How plastic pollution is getting worse with COVID-19 crisis and what can we do about it?

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In the past months, we’ve all seen nature flourishing, bouncing back and rebonding.
The environmental changes were first visible from space and as the lockdown got more stringent- it could be sensed in the sky above our heads, the air in our lungs and the ground beneath our feet.

From roads all cleaned up to closed factories, dozens of countries are experiencing a significant decrease in carbon dioxide and nitrogen levels in the atmosphere.

After decades of relentless trials and tribulations, the human footprint on earth has suddenly eased. For many of us, this is a glimpse of what the world might look like if it was in healthier, more responsible and greener hands.

All that being said, there is still the issue of ‘plastic use’ that is now more persistent than ever.

All the single-use masks, plastic gloves, PPE kits may seem necessary and requisite to prevent further Coronavirus exposure. But if 1% of all these 10 million single use products were dumped carelessly, nature would return to the ‘havoc state’ it was or may even get worse. On top of which, many members of the plastic producing industry are taking advantage of our current fear induced state.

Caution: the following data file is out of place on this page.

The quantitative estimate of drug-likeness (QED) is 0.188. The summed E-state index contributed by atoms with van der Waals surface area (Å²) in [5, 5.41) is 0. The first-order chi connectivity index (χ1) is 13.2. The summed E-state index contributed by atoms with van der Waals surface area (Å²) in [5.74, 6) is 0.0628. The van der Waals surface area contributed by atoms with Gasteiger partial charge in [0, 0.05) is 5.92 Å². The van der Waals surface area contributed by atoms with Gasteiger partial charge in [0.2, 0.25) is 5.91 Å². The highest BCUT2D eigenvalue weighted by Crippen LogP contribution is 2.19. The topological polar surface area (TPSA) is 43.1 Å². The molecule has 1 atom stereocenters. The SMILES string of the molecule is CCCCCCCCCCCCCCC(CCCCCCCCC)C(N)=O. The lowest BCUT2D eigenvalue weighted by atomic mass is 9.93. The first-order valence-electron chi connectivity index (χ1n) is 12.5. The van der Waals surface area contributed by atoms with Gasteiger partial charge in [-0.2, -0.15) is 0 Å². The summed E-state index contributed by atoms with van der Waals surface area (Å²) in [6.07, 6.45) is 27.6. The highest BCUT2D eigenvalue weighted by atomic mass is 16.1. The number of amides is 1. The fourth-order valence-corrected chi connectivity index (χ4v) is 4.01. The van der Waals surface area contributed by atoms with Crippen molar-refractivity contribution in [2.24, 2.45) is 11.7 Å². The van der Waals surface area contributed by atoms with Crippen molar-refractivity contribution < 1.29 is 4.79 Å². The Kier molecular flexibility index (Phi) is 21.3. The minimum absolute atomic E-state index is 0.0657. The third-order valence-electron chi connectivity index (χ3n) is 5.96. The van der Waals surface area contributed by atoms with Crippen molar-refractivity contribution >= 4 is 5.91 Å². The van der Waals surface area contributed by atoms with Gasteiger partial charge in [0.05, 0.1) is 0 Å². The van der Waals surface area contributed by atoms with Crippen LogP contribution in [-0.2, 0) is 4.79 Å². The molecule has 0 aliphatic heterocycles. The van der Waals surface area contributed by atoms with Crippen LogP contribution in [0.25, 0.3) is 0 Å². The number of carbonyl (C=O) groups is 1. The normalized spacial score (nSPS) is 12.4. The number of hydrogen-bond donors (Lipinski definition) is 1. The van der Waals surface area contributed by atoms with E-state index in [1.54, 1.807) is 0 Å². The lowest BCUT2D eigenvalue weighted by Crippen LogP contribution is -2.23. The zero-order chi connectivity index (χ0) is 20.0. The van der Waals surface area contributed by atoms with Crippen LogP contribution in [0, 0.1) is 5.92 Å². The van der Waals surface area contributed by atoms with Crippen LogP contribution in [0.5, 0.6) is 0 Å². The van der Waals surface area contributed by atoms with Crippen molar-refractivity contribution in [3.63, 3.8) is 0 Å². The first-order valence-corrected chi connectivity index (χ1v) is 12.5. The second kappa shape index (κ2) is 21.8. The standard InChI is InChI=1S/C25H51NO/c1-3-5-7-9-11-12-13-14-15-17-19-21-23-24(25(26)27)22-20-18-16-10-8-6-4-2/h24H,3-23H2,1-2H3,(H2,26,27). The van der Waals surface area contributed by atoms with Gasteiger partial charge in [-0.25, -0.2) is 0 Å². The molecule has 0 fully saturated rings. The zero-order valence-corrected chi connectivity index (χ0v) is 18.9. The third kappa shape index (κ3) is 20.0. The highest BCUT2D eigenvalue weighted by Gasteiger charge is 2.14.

Asking for rollbacks of hard-won environmental measures, they’re accounting ‘the everyday cautionary tales’ to sway the public into and reinstating the widespread use of single-use plastics.

While on a deeper inspection it may be found that coronavirus lives on plastic for as long as 2-3 days.

Additionally, the current crisis has also narrowed down means or opportunity for recycling, which means that the extra plastic being used and consumed during the current crisis might not get effectively managed.

We must be aware that plastic bags have been the most persistent issue for the decreasing quality of ocean levels, dying marine life and disbalanced ecosystem.

If the temporary push backs were to be prolonged much longer than actually required, it could easily undermine the efforts to ban ‘usage and disposal of plastics’ and cause lasting damage for decades to come.

While there are no doubts that our frontline workers need proper protection and medical equipment to keep battling this pandemic, there is one pandemic we cannot simply turn blind eye to, a pandemic raging for years – environmental pollution.